Two retired UW professors are among scientists who urged the White House to open racketeering investigations of “corporations and other organizations” over deceptive campaigns denying scientific findings about global warming. Their letter has unleashed a flood of criticism.

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Two retired University of Washington professors were among a group of 20 scientists that recently urged the Obama administration to launch federal racketeering investigations of “corporations and other organizations that have knowingly deceived the American people about the risks of climate change.”

John M. Wallace and Edward Sarachik, professors emeriti of the UW’s department of atmospheric sciences, signed a letter dated Sept. 1 that asked the administration to use the Racketeer-Influenced and Corrupt Organizations Act (RICO) to investigate such firms’ funding efforts to deny established science about global warming.

The letter, signed by leading climate scientists from eight major American universities and two research centers, was addressed to President Obama, U.S. Attorney General Loretta Lynch and White House science czar John P. Holdren.

It has since angered some climate-change skeptics and right-leaning politicians, fueling a flood of critical Web postings and a congressional probe into the letter’s primary signatory, Jagadish Shukla, a climate scientist at George Mason University in Virginia.

The letter, which credits the RICO idea to U.S. Sen. Sheldon Whitehouse, D-R.I., likened fossil-fuel companies’ publicity methods to those once employed by Big Tobacco and noted the federal government successfully used civil provisions of the racketeering law to stop tobacco firms from using deceptive marketing about smoking’s dangers.

“If corporations in the fossil fuel industry and their supporters are guilty of the misdeeds that have been documented in books and journal articles, it is imperative that these misdeeds be stopped as soon as possible so that America and the world can get on with the critically important business of finding effective ways to restabilize the Earth’s climate, before even more lasting damage is done,” the letter states.

On Friday, Wallace told The Seattle Times the correspondence has “stirred a hornet’s nest” of skeptics, many of whom have taken to the Internet to “totally misrepresent the purpose of our letter.”

“They’re using the word ‘prosecute,’ but we’re not trying to prosecute anyone,” Wallace said. “What this is about is transparency. If executives of fossil-fuel companies are funding publicity efforts to support the notion that greenhouse warming isn’t happening, then let’s at least have the public know that.”

In 2006, a federal court ruling upheld the U.S. government’s victory in a 1999 lawsuit against tobacco firms that contended the companies had violated civil RICO provisions by concealing information and lying for decades about the health risks of smoking.

The scientists’ letter has drawn attention at a time when Exxon Mobil is coming under fire for allegedly suppressing concerns raised by its own scientists for decades that fossil-fuel emissions cause climate change, while the company publicly disputed such science.

On Friday, several media outlets reported the state of New York is now investigating whether Exxon Mobil misled the public and investors about climate-change risks. An Exxon Mobil spokesman also confirmed to The Washington Post that New York’s attorney general had issued a subpoena to the company, the newspaper reported.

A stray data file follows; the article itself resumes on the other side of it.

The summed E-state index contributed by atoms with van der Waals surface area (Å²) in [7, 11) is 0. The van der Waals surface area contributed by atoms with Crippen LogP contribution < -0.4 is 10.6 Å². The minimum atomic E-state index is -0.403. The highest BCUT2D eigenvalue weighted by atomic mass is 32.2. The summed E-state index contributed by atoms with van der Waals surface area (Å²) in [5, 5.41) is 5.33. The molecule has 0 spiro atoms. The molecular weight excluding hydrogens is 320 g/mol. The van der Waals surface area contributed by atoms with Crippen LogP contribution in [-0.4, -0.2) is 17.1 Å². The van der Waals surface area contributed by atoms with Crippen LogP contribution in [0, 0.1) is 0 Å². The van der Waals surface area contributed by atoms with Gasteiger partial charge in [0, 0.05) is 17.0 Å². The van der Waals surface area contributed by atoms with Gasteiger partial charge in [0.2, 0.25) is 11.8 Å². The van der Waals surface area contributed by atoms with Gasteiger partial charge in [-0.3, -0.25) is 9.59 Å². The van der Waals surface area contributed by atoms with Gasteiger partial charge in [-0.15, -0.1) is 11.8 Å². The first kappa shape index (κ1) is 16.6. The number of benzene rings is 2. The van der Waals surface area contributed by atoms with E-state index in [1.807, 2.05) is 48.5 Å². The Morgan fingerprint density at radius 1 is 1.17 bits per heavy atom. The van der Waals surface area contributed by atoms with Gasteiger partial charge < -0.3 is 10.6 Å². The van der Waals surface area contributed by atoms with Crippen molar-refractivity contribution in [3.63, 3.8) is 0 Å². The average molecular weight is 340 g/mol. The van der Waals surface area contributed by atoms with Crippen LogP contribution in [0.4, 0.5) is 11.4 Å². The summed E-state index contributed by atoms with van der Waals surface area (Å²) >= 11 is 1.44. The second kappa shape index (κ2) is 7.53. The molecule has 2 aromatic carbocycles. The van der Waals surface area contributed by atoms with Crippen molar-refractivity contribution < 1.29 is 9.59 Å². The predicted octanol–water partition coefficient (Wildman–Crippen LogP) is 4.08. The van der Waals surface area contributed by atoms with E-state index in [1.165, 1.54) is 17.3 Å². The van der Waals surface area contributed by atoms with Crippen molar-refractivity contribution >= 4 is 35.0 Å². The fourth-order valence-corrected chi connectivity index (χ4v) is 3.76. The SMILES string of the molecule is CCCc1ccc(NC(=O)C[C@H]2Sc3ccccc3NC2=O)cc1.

The timing of the scientists’ letter amid Exxon Mobil’s scrutiny is “just coincidental,” Wallace said.

Critics have blasted the letter as a tone-deaf crusade by alarmists meant to stifle public debate on unsettled science, with some branding the group as “The RICO 20.”

Last month, U.S. Rep. Lamar Smith, R-Texas, chairman of the House Committee on Science, Space and Technology, launched an investigation into the dealings of Shukla, the George Mason professor who organized the letter. The congressional probe seeks to determine whether Shukla, who separately runs a nonprofit that has received millions in federal funding for climate-change research, misused taxpayer money.

Although the scientists’ letter to the White House largely has avoided the mainstream press, Wallace said various critical blog postings about it have incited a torrent of emails, calls and letters to him and Sarachik.

“Someone sent a letter scolding the (UW) administration for having faculty members that would do something like this,” Wallace said. “We had a note back from somebody in the president’s office saying we’re not going to answer it.”

A UW spokesman said Friday the university has taken no position on the matter.

“Academic freedom allows faculty members to express their views and opinions as they choose,” UW spokesman Victor Balta said.

Records show Christopher C. Horner, an outspoken climate-change critic and senior fellow at the Competitive Enterprise Institute — a libertarian think tank in Washington, D.C., that reportedly has received donations from some oil and coal firms — also has requested Wallace and Sarachik’s university emails related to the climate-change letter. The formal records request seeks any of the professors’ emails that contain the words “prosecute” or “prosecution.”

“They’re looking for a conspiracy here that supports the notion that we want to prosecute divergent views on the science,” Wallace said.

Horner did not return a phone message left for him Friday.

So far, the letter has received a response only from the White House Office of Science and Technology Policy, Wallace said.

“It said, ‘We’re sympathetic, but this is outside of our jurisdiction,’ ” Wallace said.

The U.S. Attorney General’s Office did not respond Friday to a request for comment on the letter.